|Home | About | Journals | Submit | Contact Us | Français|
The neurosteroid allopregnanolone has pronounced neuroprotective actions, increases myelination, and enhances neurogenesis. Evidence suggests that allopregnanolone dysregulation may play a role in the pathophysiology of Alzheimer’s disease (AD) and other neurodegenerative disorders. Our prior data demonstrate that allopregnanolone is reduced in prefrontal cortex in male patients with AD compared to male cognitively intact control subjects, and inversely correlated with neuropathological disease stage (Braak and Braak). We therefore determined if allopregnanolone levels are also reduced in AD patients compared to control subjects in temporal cortex, utilizing a larger set of samples from both male and female patients. In addition, we investigated if neurosteroids are altered in subjects who are APOE4 allele carriers.
Allopregnanolone, dehydroepiandrosterone (DHEA), and pregnenolone levels were determined in temporal cortex postmortem samples by gas chromatography/mass spectrometry, preceded by high performance liquid chromatography (40 subjects with AD/41 cognitively intact control subjects).
Allopregnanolone levels are reduced in temporal cortex in patients with AD (median 2.68 ng/g, n= 40) compared to control subjects (median 5.64 ng/g, n=41), Mann-Whitney p=0.0002, and inversely correlated with Braak and Braak neuropathological disease stage (Spearman r= −0.38, p=0.0004). DHEA and pregnenolone are increased in patients with AD compared to control subjects. Patients carrying an APOE4 allele demonstrate reduced allopregnanolone levels in temporal cortex (Mann-Whitney p=0.04).
Neurosteroids are altered in temporal cortex in patients with AD and related to neuropathological disease stage. The APOE4 allele is associated with reduced allopregnanolone levels. Neurosteroids may be relevant to the neurobiology and therapeutics of AD.
Allopregnanolone is a neurosteroid with a number of properties that may be relevant to the pathophysiology and treatment of Alzheimer’s disease (AD) and other neurodegenerative disorders, demonstrating pronounced neuroprotective actions in the setting of excitotoxicity [1, 2], traumatic brain injury (TBI) [3–5], and neurodegeneration [6–8]. It also increases myelination [9–11], enhances neurogenesis , decreases inflammation [11, 13, 14], and reduces apoptosis [15–17]. Since excitotoxicity [18–21], neurodegeneration [22, 23], and traumatic brain injury [24, 25], as well as dysregulation in myelination [26, 27], neurogenesis , apoptosis [29, 30], and inflammation  have been implicated in the pathogenesis and clinical course of AD, deficits in allopregnanolone and/or alterations in its regulation could represent critical components of AD pathophysiology.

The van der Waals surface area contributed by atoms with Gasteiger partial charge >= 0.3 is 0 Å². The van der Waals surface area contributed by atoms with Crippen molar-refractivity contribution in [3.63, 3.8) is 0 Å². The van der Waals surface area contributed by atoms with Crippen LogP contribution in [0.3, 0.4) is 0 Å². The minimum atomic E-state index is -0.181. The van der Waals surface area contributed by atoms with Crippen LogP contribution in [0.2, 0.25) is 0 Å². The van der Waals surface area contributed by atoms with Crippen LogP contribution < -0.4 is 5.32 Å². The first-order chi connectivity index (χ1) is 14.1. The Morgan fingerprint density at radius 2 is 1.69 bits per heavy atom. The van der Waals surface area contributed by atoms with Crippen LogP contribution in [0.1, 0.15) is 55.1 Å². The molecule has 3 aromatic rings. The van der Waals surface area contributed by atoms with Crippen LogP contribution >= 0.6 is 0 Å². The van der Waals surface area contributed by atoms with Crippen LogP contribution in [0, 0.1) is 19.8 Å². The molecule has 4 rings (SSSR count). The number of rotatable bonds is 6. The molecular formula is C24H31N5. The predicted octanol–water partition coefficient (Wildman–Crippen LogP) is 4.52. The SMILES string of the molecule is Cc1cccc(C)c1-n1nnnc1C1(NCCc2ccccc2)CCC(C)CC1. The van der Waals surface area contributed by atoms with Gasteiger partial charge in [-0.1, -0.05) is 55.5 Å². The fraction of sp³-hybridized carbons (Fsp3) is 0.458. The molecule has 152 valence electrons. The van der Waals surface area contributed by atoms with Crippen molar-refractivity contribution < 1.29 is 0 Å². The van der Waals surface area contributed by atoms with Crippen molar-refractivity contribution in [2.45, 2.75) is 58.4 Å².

Emerging evidence demonstrating allopregnanolone deficits in neurodegenerative disorders is consistent with this hypothesis. For example, allopregnanolone levels are decreased in Niemann-Pick type C mice , a neurodegenerative disorder that shares a number of properties with AD. These include cholesterol dysregulation, neurofibrillary tangle formation, β-cleaved amyloid precursor protein accumulation, and myelin breakdown [28, 32–37]. Further, allopregnanolone administration delays neurological symptom onset and doubles lifespan in Niemann-Pick type C mice [6–8]. Also consistent with a role for allopregnanolone in disorders in which neurodegeneration is a salient characteristic, allopregnanolone and other neurosteroids are altered in AD. Our laboratory determined previously that allopregnanolone levels in prefrontal cortex are significantly decreased in male AD patients compared to male cognitively intact control subjects, and that allopregnanolone levels are inversely correlated with neuropathological disease stage (Braak and Braak) . Additional data also support the hypothesis that there may be allopregnanolone deficits in AD; for example, allopregnanolone is reduced in the periphery in serum  and plasma  in patients with AD compared to control subjects. Importantly, these earlier serum and plasma investigations also raise the possibility that other GABAergic neurosteroids (i.e. 3α-hydroxy-4-pregnen-20-one, [41, 42]) with considerable cross-reactivity with the antibody used in radioimmunoassay procedures [40, 43] may also be altered in AD.
It is possible that the determination of peripheral neurosteroid levels in blood may have proxy or surrogate biomarker potential for central neurosteroid levels in brain. Our prior efforts demonstrating that serum pregnenolone levels are closely correlated with hippocampal pregnenolone levels in rodents support this possibility . Further, human data demonstrating that cerebrospinal fluid (CSF) levels of pregnenolone and dehydroepiandrosterone (DHEA) are correlated with temporal cortex levels of these respective neurosteroids within the same patient cohort are also consistent with proxy or surrogate biomarker potential for neurosteroid levels in more accessible tissues such as blood and CSF . It should be noted, however, that several mechanisms for cerebral uptake of neurosteroids from peripheral blood circulation may influence central concentrations . Given a compelling rationale informed by both preclinical and clinical findings from multiple research groups that implicate allopregnanolone dysregulation as a component in the pathophysiology of neurodegenerative disorders such as AD (and suggest a possible role for allopregnanolone or synthetic analogs in AD therapeutics), we thus investigated allopregnanolone levels in temporal cortex in patients with AD and cognitively intact control subjects. The overarching goal of the current study was to determine if we could replicate our prior neurosteroid findings in prefrontal cortex in male AD and male control patients in a second brain region (temporal cortex) utilizing samples from a larger cohort of subjects that includes both male and female patients